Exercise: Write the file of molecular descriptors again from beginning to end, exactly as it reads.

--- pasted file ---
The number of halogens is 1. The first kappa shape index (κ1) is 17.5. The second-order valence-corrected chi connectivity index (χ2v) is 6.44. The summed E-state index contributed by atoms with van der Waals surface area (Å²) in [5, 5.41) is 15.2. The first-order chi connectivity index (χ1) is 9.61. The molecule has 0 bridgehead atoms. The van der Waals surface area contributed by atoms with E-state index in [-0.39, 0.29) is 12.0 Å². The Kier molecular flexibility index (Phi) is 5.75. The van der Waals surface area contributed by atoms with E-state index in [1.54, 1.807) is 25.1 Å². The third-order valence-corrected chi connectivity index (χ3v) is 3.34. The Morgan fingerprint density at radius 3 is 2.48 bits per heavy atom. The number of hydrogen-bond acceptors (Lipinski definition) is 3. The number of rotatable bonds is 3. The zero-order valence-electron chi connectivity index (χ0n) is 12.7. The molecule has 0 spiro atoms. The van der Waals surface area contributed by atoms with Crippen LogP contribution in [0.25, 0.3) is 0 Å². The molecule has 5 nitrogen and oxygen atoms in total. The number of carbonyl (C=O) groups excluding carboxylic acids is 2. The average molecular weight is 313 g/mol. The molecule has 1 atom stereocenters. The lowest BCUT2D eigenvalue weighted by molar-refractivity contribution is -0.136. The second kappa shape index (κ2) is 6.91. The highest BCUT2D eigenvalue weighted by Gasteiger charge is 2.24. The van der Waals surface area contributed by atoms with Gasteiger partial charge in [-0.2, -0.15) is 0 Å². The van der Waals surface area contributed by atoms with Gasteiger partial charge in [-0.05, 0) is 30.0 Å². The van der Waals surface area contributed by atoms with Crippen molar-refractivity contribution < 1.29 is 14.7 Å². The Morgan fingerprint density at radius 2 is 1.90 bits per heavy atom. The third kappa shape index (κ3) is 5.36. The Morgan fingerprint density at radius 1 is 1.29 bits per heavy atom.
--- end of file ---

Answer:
The number of halogens is 1. The first kappa shape index (κ1) is 17.5. The second-order valence-corrected chi connectivity index (χ2v) is 6.44. The summed E-state index contributed by atoms with van der Waals surface area (Å²) in [5, 5.41) is 15.2. The first-order chi connectivity index (χ1) is 9.61. The molecule has 0 bridgehead atoms. The van der Waals surface area contributed by atoms with E-state index in [-0.39, 0.29) is 12.0 Å². The Kier molecular flexibility index (Phi) is 5.75. The van der Waals surface area contributed by atoms with E-state index in [1.54, 1.807) is 25.1 Å². The third-order valence-corrected chi connectivity index (χ3v) is 3.34. The Morgan fingerprint density at radius 3 is 2.48 bits per heavy atom. The number of hydrogen-bond acceptors (Lipinski definition) is 3. The number of rotatable bonds is 3. The zero-order valence-electron chi connectivity index (χ0n) is 12.7. The molecule has 0 spiro atoms. The van der Waals surface area contributed by atoms with Crippen LogP contribution in [0.25, 0.3) is 0 Å². The molecule has 5 nitrogen and oxygen atoms in total. The number of carbonyl (C=O) groups excluding carboxylic acids is 2. The average molecular weight is 313 g/mol. The molecule has 1 atom stereocenters. The lowest BCUT2D eigenvalue weighted by molar-refractivity contribution is -0.136. The second kappa shape index (κ2) is 6.91. The highest BCUT2D eigenvalue weighted by Gasteiger charge is 2.24. The van der Waals surface area contributed by atoms with Gasteiger partial charge in [-0.2, -0.15) is 0 Å². The van der Waals surface area contributed by atoms with Gasteiger partial charge in [-0.05, 0) is 30.0 Å². The van der Waals surface area contributed by atoms with Crippen molar-refractivity contribution < 1.29 is 14.7 Å². The Morgan fingerprint density at radius 2 is 1.90 bits per heavy atom. The third kappa shape index (κ3) is 5.36. The Morgan fingerprint density at radius 1 is 1.29 bits per heavy atom.